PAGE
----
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Some of these book covers are really good and eye catching.

Do you have them made professionally or do it yourself?
 

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I learned the hard way. I am useless at cover design! My thriller was done professionally and paid-for. My short story collection was done by an artist friend.
 

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I edited a stock photo and added font in Fireworks (like Photoshop) :)
 

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Hello. This is a fairly common discussion thread, so you can search back and read some thoughts. I have 3 novels, and have used self, friend, and professional methods. The pro way is the only way! I get covers from Laura Givens rapidly and they are inspired. There are many sources out there. Look to spend maybe $100. I've seen posts here for covers as cheap as $25, but, one gets what one pays for, for the most part.

 

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I have an artist friend who is doing mine. She's doing e-book exclusive covers though at 6x8, so I'll have to have them redone later on down the road if I want them in paperback, which I do.

Still, she does her charcoal artwork for me free, and I add the text using PicFont, which is a pretty cool little website out there.
 

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I do the covers for Who Dares Wins Publishing. I use mostly stockphoto and then a program called InDesign which is a part of CS5 Creative Suite by Adobe (which includes photoshop). It is also what I use to create ePub files.
 

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I generally use Photoshop for the digital version, and InDesign for the paper cover.

I finally went and bought Corel Painter, because I'm doing more at work with it, and it is SOOOOOOO much better for the art/illustration side. I don't know that I would do the whole cover in it, because it's a persnickety program which is not good for production work, but I'll likely do the art and manipulation there, then send it over to Photoshop, Illustrator or InDesign for the layout and production side.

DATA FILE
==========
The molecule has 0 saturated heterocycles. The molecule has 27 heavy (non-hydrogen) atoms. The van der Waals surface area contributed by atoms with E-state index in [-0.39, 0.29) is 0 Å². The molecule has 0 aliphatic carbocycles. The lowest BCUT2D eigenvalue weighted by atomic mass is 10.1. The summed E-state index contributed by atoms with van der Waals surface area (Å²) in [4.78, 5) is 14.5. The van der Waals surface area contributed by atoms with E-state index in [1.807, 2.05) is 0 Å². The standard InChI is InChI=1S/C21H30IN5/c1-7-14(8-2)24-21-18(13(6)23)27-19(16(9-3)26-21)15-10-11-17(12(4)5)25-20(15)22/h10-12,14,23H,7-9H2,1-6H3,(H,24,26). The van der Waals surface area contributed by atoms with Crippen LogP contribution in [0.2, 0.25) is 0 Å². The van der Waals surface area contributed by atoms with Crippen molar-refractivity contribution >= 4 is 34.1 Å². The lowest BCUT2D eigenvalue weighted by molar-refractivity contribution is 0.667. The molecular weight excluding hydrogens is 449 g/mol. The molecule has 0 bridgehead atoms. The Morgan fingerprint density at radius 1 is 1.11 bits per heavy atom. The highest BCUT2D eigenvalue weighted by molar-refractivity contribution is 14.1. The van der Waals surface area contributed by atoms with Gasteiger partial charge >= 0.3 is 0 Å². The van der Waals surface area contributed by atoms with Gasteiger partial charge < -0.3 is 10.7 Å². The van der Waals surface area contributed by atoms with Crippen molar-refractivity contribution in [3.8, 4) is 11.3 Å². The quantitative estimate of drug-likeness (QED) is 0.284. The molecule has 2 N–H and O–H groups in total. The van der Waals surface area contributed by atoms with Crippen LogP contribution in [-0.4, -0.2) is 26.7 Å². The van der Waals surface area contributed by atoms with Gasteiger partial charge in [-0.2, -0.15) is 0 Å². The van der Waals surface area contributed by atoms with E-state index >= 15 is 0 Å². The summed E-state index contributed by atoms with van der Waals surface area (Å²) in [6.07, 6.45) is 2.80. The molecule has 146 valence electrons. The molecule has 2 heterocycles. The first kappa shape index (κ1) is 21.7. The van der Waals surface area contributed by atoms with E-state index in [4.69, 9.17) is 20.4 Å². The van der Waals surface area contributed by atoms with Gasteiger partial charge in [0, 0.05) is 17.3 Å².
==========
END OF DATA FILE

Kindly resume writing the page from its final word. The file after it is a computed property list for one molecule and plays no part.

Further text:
I use some clip art and stock photo elements, but mostly just my own photos and art. I try to stick to design elements more than the illustration aspects, but I'm working on my illustration skills this summer.

At the moment I don't us a consistent style for anything because my writing is scattered, but soon I hope to have a signature look for each type of book I write.

Camille
 

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Franklin Eddy said:
Some of these book covers are really good and eye catching.

Do you have them made professionally or do it yourself?
I use gimp and a Panasonic Lumix TZ1O.
 

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I do most of my own covers so far. However, as I'm terrible at abstracts, and felt abstracts the only way to go for several science fiction novels, I made a deal with my nephew-in-law to do those.